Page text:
The iPad’s Role in the Future of Marketing Research (Part 1)

By November 9, 2010Mobile, Surveys

The iPad and the Decline of the Paper Survey

Travis Santa (@TravisSanta1)

The marketing research industry has been waiting for a device like the iPad to put an end to the paper survey in face-to-face quantitative field research.  Researchers have long  bemoaned the paper survey for the amount of time and energy it takes to field a study and record the results.  And yet, paper surveys were still a necessary part of mall intercept marketing research.  That was, of course, before the iPad.  For market researchers, the iPad will likely be remembered as the point at which paper surveys were finally phased out of mall-intercept field research.

To be clear, paper-based surveys in marketing research have been on the decline for several years.  The advantages of the computer over paper are obvious, especially in today’s economy.

Until the iPad, the only aspect of market research where paper was the norm was mall intercepts.   Typically mall intercepts involve a research assistant with a clipboard and a stack of paper surveys walking vigorously around the mall asking shoppers if they would like to take part in a survey.  People are turned off by this type of survey.  For one, paper surveys are not especially fun to take.  Secondly, people don’t usually enjoy being asked questions by a stranger when they are shopping.  As a result, overall project time with paper surveys was lengthy and resource consuming. What field researchers needed was an engaging mobile computer device that removed the awkward and dull factors from the experience.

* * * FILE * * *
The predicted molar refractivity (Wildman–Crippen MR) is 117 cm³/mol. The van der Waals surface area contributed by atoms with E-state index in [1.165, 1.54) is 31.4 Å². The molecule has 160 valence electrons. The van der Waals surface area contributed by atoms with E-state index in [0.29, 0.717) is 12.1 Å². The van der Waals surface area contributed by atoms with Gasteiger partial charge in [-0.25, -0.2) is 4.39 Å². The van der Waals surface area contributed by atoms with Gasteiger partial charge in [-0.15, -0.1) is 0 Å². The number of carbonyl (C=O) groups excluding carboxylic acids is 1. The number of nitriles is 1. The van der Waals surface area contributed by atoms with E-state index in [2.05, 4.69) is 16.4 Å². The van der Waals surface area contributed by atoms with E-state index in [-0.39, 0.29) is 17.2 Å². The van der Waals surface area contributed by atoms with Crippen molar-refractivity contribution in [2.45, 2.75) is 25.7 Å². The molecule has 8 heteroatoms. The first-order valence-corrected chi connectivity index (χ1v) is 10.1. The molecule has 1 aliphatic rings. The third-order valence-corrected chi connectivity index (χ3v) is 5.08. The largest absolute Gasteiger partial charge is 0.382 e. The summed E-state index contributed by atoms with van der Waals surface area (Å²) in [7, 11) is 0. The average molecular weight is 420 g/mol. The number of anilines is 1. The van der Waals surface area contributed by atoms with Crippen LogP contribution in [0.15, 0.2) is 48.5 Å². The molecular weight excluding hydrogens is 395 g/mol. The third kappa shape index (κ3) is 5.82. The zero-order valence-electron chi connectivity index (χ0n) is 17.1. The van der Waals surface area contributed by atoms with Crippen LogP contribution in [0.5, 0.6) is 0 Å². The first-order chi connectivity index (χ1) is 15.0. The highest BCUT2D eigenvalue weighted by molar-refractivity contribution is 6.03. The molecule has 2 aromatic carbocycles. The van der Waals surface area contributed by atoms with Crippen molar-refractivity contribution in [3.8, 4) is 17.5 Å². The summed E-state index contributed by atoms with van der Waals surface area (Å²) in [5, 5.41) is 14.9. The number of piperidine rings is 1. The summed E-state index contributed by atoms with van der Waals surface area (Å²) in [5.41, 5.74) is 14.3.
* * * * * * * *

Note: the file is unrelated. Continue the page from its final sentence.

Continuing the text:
The iPad offers researchers all of the benefits of a computer-based survey in an appealing, engaging and portable package.    Research companies have been quick to realize the potential of the iPad when conducting this type of field research.  Touchstone Research, Inc., for example, recently conducted interviews in  several mall locations nationwide using the iPad.  Interviewers using the iPad in mall intercepts are noting response rates and completion rates increasing, attributable to the device’s “cool” factor and interactive question types.  People simply want to play with this new and much talked about device—if that means taking a survey, so be it.  The ability to incorporate different question types, like drag and drop, make the survey more enjoyable for the participant, who will be more likely to complete the interview.  In the fast-paced world of market research, these factors make the iPad an essential tool for any company conducting mall intercepts.

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